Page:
Getting Started With Linux : Part-1 (Choosing a Distribution)

getting-started-with-linux-part-1There are hundreds of Linux distributions to choose from. Each of them has their merits. Some of them have their separate package managers, desktop managers, repositories; some of them are derived from others, so they share some behaviorism. It is not possible to compare each other as each Linux distribution is modified according to needs.

One can choose any distribution he/she finds interesting, but there are some Linux variants suitable for beginners. Below are some distributions that would be easy for someone switching from a non Linux environment.

Read the Part II and Part III


Ubuntu is one of the most popular Linux distribution today. It is quite suitable for beginners as well as developers. Ubuntu is based on Debian and the default desktop environment is Unity. Software and hardware support is also quite good in Ubuntu, so you won’t find any difficulty in connecting your handset or Camera or editing your excel sheets.

Ubuntu 15.04
Ubuntu 15.04

One can choose from various official flavors of Ubuntu if they don’t like Unity interface. Ubuntu Gnome, Kubuntu are most popular among them. The only difference between these flavors is the default Desktop Environment.


Mint is also one of the most popular Linux distribution. It is based on Ubuntu with Cinnamon Desktop Environment on top of it. It comes with most of the necessary software and libraries right out of the box. So no need to download extra software to get it working with your files. Just install it and you are good to go. Cinnamon Desktop is very simple and easy to work with.

Linux Mint 17 (Rebecca)
Linux Mint 17 (Rebecca)


Elementary OS is one of the most beautiful and rapidly growing Linux distribution. It is also based on Ubuntu and hence is compatible with Ubuntu’s repositories and software. One major point in its design philosophy is to reduce the need of using terminal. The user can perform most of the tasks without using terminal. It includes a Web browser, File manager, a dock (Plank) and most of necessary software with it.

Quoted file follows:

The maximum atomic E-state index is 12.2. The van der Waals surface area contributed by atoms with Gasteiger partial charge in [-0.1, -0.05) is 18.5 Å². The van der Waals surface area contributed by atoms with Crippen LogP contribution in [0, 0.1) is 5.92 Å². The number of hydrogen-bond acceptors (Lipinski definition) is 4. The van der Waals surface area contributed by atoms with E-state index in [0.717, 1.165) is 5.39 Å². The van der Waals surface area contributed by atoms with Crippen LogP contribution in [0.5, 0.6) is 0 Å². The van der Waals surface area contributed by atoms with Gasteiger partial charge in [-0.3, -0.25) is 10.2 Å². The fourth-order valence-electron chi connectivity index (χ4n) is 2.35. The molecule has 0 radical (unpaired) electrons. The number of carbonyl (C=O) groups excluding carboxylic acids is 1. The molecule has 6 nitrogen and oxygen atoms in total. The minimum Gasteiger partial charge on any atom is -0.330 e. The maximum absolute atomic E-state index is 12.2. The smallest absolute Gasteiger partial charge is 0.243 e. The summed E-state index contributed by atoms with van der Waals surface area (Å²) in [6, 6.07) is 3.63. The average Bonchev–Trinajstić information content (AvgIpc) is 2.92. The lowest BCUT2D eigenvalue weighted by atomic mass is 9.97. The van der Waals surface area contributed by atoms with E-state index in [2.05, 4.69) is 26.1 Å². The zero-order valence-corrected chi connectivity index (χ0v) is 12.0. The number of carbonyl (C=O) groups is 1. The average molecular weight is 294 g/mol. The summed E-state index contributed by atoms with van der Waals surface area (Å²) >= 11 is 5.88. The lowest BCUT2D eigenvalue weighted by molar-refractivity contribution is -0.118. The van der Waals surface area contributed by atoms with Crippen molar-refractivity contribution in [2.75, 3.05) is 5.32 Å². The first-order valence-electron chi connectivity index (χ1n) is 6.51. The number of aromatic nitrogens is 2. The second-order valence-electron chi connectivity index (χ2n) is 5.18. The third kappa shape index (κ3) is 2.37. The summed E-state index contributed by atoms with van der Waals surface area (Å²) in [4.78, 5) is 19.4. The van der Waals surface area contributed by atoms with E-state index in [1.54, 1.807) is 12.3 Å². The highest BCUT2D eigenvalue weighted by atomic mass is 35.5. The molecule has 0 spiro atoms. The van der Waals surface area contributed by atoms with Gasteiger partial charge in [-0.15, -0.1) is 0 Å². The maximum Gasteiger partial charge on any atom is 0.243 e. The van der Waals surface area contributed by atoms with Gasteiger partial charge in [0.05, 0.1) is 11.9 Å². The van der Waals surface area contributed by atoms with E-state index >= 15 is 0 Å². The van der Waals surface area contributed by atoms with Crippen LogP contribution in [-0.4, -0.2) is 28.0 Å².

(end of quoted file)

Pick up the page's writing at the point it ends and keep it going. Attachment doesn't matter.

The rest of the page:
Elementary OS - Luna
Elementary OS – Luna


Fedora is the first one on the list that is not based on Ubuntu. A plus point for Fedora is that it focuses more on innovation and thus integrates the latest technologies earlier. It features Gnome Desktop Environment and rpm package manager. The software support is also very good for Fedora. It also comes with necessary software pre-installed, so no need to worry about getting started with it. As a matter of fact, Linus Torvalds (Founder of Linux kernel) uses Fedora on all of his computers.

Fedora 22 – Latest Fedora distribution

There are several other popular Linux distributions (Arch, Debian, Open Suse) too. They are also worth trying. But, as for beginners, I’ve found that the above-mentioned distributions are more easy to get started with. If you have any suggestion or query, please post a comment.

Read the Part II and Part III

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0 thoughts on “Getting Started With Linux : Part-1 (Choosing a Distribution)”

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    Another great distro for beginners (also the first one I used duel-booted with fedora) is Pinguy. It's based on Ubuntu and features a unique interface.

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    I use mint on most of my machines, I've tried Ubuntu. in my opinion it doesn't look very nice, and I could never get used to unity. Mint also runs better on on slower hardware.

  3. Avatar

    Well, thanks Stipica for the update. I meant that in a broader sense, including its derivations. But still, I've updated the post.

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    Fedora is from Red Hat, which I used to use a few years ago. Saying that “it focuses more on innovation” is another way of saying that it is “bleeding edge” and not everything works the way it should.

    I tried out Ubuntu but found it too restricting, more-so in the last couple of years.

    I have to admit that I have only, consistently, used one distro over the last 20 or so years, with the others being quick forays into the “unknown”, and that has been OpenSuse. I started with OpenSuse way back when it was still called DLD (Deutsche Linux Distribution) and have pretty much stuck with them.

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      I am also not fan of ubuntu since 7.10. Server versions are good but desktop flavour has become extremely bulky and slow. People should understand that linux are for developers and making it UI centric will make it dev dumb like windows.

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